"For Gen X we do blog posts and email lists. They love to read it on email. For millennials, it's Instagram and Facebook. We do Pinterest for women, particularly for women who like cataloguing. For the centennials, the Gen Z, it's really more video like YouTube."
How these influencers describe the daily reality of their work is a far cry from the aesthetic pictures one sees on their blogs and Facebook posts.
"It does feel a bit strange that I left the corporate world and I come back to make presentations at a conference," says Laurence, who wears his hair in a long braid.
"At least it's not a computer conference."
Travel influencers need money to fund their trips. Laurence and his wife Jessica, who also runs a blog of her own, have been to 20 countries in the last two years, with the visits funded in part by sponsors.
A marketing trap
The idea of being too dependent on sponsors is something these influencers say they abhor.
Laurence and Jessica say they have reduced the number of sponsors to focus on long-term relationship with companies such as Vanguard, which manufactures camera accessories.
Sometimes they give online photography courses and write guest posts to help make ends meet.
Duygu Sar of Away From Home says the couple only market things which they actually use during their trips.
We owe our success to things being real, we don't want to overload ourselves with sponsors from head to toe.
She wouldn't mind working with a company that makes luggage or especially designed suits for mountain climbers. "But I wouldn't wear those clothes in Istanbul or eat a yoghurt of a certain company. That wouldn't be native [authentic]."
The long laborious vacation
Unlike what many people might think, many social media influencers lead tough lives. What goes on behind the scenes is hard work, which requires waking up before dawn for many days just to wait for a perfect sunrise that could be photographed.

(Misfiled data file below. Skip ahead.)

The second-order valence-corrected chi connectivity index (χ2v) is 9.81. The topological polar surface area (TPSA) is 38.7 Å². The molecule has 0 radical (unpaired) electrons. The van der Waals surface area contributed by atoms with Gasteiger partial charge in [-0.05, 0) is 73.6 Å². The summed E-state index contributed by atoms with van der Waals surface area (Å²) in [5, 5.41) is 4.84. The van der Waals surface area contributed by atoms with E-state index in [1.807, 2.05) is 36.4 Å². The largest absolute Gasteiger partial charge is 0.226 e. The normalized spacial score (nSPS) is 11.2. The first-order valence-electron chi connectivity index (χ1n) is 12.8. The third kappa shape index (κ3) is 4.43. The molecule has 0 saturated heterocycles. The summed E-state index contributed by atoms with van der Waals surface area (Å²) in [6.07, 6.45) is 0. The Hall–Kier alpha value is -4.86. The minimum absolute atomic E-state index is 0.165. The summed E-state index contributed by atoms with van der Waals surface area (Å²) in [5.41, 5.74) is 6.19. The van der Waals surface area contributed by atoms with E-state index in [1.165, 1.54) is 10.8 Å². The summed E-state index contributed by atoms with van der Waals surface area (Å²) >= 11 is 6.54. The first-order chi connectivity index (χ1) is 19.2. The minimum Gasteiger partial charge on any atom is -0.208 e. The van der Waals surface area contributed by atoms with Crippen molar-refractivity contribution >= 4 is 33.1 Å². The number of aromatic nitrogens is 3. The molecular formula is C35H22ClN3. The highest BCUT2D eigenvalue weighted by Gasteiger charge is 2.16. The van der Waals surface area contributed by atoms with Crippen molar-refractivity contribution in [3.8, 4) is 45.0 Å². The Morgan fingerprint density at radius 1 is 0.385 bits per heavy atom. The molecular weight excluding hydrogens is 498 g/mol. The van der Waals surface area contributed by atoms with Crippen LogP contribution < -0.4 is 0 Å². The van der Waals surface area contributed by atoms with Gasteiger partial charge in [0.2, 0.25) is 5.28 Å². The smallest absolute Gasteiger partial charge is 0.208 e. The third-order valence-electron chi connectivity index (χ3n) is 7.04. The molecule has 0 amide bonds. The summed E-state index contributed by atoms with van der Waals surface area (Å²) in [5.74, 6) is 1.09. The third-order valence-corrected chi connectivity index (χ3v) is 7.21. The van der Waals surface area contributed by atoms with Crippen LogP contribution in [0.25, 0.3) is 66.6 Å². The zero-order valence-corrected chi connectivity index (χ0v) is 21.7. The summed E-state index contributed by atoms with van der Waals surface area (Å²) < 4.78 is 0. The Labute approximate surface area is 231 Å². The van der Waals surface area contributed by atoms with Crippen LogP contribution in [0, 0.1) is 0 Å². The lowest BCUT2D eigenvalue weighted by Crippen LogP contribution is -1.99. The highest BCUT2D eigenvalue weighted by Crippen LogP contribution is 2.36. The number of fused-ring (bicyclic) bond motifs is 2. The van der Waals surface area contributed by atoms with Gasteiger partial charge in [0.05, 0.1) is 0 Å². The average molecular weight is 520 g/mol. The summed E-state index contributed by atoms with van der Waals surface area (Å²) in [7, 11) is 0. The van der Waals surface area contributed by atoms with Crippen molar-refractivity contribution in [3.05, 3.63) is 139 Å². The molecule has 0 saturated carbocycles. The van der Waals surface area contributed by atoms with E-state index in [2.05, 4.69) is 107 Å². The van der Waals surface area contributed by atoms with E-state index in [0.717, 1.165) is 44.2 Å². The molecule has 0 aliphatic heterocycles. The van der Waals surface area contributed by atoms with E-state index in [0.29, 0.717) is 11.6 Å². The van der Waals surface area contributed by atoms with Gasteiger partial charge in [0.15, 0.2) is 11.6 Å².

Sar and Celik were in Cuba recently where they wanted to recommend a hotel to their followers.
"I literally visited twenty places in Havana so that we could find a place to recommend because that is why people read what we write," Sar says.
Sometimes just carrying $10,000 worth of camera equipment can be tiring. "A city, which a normal tourist takes one day to explore, takes us three days to travel because we are shooting."
There is no such thing as overnight success for travel influencers, especially when the social media scene is constantly shifting and evolving.
For instance, Vine, a video sharing app that was particularly popular two years ago, is now Vine Camera and barely in use anymore.
"A lot of work goes into what we do," Norah says. "You need to teach yourself photography, learn how to be good at Instagram."
That's apparent if the content he had posted over the years is seen in chronological order. Lawrence's earliest YouTube videos are noisy and blurry compared to the polished work he does now.
When the road ends
There are no breaks for these famous travellers – at least not on social media. Their popularity largely depends on the content they produce.
Any break in the blog posts or Instagram pictures, and they start losing viewers.
"I have taken a break for a few months and some momentum is surely lost," Jessica says. "But you can easily overcome that by scheduling something ahead of time."
That means creating content that can be posted when they are not travelling.
It's also for this reason that many travel influencers consider their blogs to be key investments, more so than their social media accounts.
Not everyone is positive about the quality of advice offered by this new breed of travel "experts":
But keeping up with the competition can be tough, especially when young people can build a social media following in the blink of an eye.
"Do you think chocolate ice cream replaces vanilla ice cream? We all have different flavours," says Sar, stressing that newcomers will struggle to build following on social media because the market is already saturated.
But like every journey, globetrotting lives must come to an end someday.
"I think we have no reason to settle down until we have kids of school age," Sar says, explaining how she disagrees with her boyfriend who wants to teach the children on the road.
Even after having children, they plan to keep doing what they love most.
"If one day we can't do social media very often, we will have our blog to focus on."
Authors: Saad Hasan and Mohamed Taha